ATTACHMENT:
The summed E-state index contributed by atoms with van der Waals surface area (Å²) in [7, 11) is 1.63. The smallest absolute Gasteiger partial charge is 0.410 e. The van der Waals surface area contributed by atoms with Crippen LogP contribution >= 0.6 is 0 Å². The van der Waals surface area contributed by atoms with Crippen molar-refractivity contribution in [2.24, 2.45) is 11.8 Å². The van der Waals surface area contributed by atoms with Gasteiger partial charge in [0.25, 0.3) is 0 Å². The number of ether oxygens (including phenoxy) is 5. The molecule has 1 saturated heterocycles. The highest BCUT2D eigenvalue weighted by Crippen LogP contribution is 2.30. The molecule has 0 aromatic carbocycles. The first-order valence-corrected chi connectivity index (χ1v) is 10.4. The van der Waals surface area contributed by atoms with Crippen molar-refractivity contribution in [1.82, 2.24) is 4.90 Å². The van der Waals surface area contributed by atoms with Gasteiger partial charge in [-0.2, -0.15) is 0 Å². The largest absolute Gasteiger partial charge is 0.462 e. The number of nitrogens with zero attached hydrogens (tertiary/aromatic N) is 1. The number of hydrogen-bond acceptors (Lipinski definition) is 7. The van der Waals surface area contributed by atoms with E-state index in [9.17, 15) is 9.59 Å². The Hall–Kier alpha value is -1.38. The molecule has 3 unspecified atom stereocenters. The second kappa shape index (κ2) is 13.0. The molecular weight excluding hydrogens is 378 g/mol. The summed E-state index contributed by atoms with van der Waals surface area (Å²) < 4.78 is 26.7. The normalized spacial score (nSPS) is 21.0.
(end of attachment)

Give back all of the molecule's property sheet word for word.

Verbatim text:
The summed E-state index contributed by atoms with van der Waals surface area (Å²) in [7, 11) is 1.63. The smallest absolute Gasteiger partial charge is 0.410 e. The van der Waals surface area contributed by atoms with Crippen LogP contribution >= 0.6 is 0 Å². The van der Waals surface area contributed by atoms with Crippen molar-refractivity contribution in [2.24, 2.45) is 11.8 Å². The van der Waals surface area contributed by atoms with Gasteiger partial charge in [0.25, 0.3) is 0 Å². The number of ether oxygens (including phenoxy) is 5. The molecule has 1 saturated heterocycles. The highest BCUT2D eigenvalue weighted by Crippen LogP contribution is 2.30. The molecule has 0 aromatic carbocycles. The first-order valence-corrected chi connectivity index (χ1v) is 10.4. The van der Waals surface area contributed by atoms with Crippen molar-refractivity contribution in [1.82, 2.24) is 4.90 Å². The van der Waals surface area contributed by atoms with Gasteiger partial charge in [-0.2, -0.15) is 0 Å². The largest absolute Gasteiger partial charge is 0.462 e. The number of nitrogens with zero attached hydrogens (tertiary/aromatic N) is 1. The number of hydrogen-bond acceptors (Lipinski definition) is 7. The van der Waals surface area contributed by atoms with E-state index in [9.17, 15) is 9.59 Å². The Hall–Kier alpha value is -1.38. The molecule has 3 unspecified atom stereocenters. The second kappa shape index (κ2) is 13.0. The molecular weight excluding hydrogens is 378 g/mol. The summed E-state index contributed by atoms with van der Waals surface area (Å²) < 4.78 is 26.7. The normalized spacial score (nSPS) is 21.0.